Creative Commons and Gillmor Party on Friday

 (Pending RSVP confirmation) I’ll be at the Creative Commons book party for Dan Gillmor’s We the Media on Friday – see Lessig’s blog for the details.  If you’re in the area, I hope to see you there.

Playlist Sharing v. Weed, Wippit

Interesting new feature from a Music Store: MusicMatch now allows people to share songs with friends for up to three playbacks.  Features like this certainly add value and help differentiate the Stores.  But, with these limited sharing features, I wonder why the industry does not more aggressively pursue models like Wippit and Weed.  I know that, with Altnet, there’s plenty of legitimate bad business blood.  But Wippit and Weed are intriguing ways of linking the selling copies biz model with P2P.


People are always talking about how P2P is used for sampling.  People hear a song for free there, then go buy the artists songs.  Well, if they like the sample, why not allow them to buy it right there in the P2P environment? With Weed, you can do that. Plus, people get bonuses for sharing with their friends – it works with the mechanics of the environment.  You take the biz model to the consumers, not the other way around.


With Wippit, you do have to transplant consumers a bit more.  But you get to replicate the environment along with a feels free subscription service.  Plus, if done right, you get some cost savings by using your customers as servers.

The Practical Impact of Lock-in

Speaking of lock-in issues, I want to get back to an argument made by a few blog-commentators (Brad Hutchings among them) that, even if you accept that the DRM lock-in’s theoretical impact from business and social welfare perspectives, there is no practical impact because people can easily get around the DRM.  If they can do so, then they are by definition not locked-in.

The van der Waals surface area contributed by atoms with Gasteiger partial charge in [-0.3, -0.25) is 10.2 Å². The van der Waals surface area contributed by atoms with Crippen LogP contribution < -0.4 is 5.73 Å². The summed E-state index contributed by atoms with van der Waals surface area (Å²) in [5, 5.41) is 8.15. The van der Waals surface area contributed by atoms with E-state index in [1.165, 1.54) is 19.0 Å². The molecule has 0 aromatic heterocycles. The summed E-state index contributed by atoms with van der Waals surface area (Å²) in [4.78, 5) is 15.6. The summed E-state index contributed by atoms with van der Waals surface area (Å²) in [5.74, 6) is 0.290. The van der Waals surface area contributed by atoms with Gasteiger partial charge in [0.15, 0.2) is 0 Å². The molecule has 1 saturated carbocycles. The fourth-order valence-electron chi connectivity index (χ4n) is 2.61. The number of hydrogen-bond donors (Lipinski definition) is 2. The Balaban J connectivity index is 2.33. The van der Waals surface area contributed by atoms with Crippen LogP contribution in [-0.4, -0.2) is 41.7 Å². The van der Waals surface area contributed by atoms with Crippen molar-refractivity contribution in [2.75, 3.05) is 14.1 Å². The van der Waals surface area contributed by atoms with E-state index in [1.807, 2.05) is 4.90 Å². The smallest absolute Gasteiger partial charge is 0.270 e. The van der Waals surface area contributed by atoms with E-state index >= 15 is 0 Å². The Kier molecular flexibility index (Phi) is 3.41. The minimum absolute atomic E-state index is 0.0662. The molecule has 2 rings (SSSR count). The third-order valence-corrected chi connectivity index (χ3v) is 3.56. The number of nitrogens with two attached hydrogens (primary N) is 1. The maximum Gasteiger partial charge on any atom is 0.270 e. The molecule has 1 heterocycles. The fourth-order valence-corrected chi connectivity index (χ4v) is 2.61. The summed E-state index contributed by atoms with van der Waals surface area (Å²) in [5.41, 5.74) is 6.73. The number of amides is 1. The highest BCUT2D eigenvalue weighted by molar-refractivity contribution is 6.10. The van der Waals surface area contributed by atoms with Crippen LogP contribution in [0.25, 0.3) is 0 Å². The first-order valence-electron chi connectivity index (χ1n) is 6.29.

The point most often made is that the iTunes Music Store songs can be burned to CD, ripped, and re-encoded in MP3.  You can do so without violating the DMCA and it’s trivially easy.  That’s true, but note that the same argument would not apply to Janus-wrapped songs that do not allow burning.  In any case, you can output to the soundcard and record.  There are also methods that, though illegal, are available and thus would seem to diminish lock-in effects in practive. Circumvention devices are still available, so people can go that route as well.  Moreover, there are other environmental factors that seem to limit its effects further.  The availability of MP3s over P2P does so.  To some limited extent, so does the limited competition in music services and formats.


As noted in the iTMS case study, the extent to which all this is true does indeed limit the effect of lock-in.  Whether it entirely eliminates the effects in practice is far more questionable. In fact, it appears that the empirical evidence is to the contrary.  If people were so easily getting around the DRM, why would eLabs find that consumers are frustrated by this limitation? (See Paul Gluckman, “Building Business on Legal Downloads Isn’t Easy, Panelists Say” Washington Internet Daily (Feb. 10, 2004)).  Why would SunnComm be getting similar complaints?  If the limitations of DRM were bothering no one, why would anyone complain?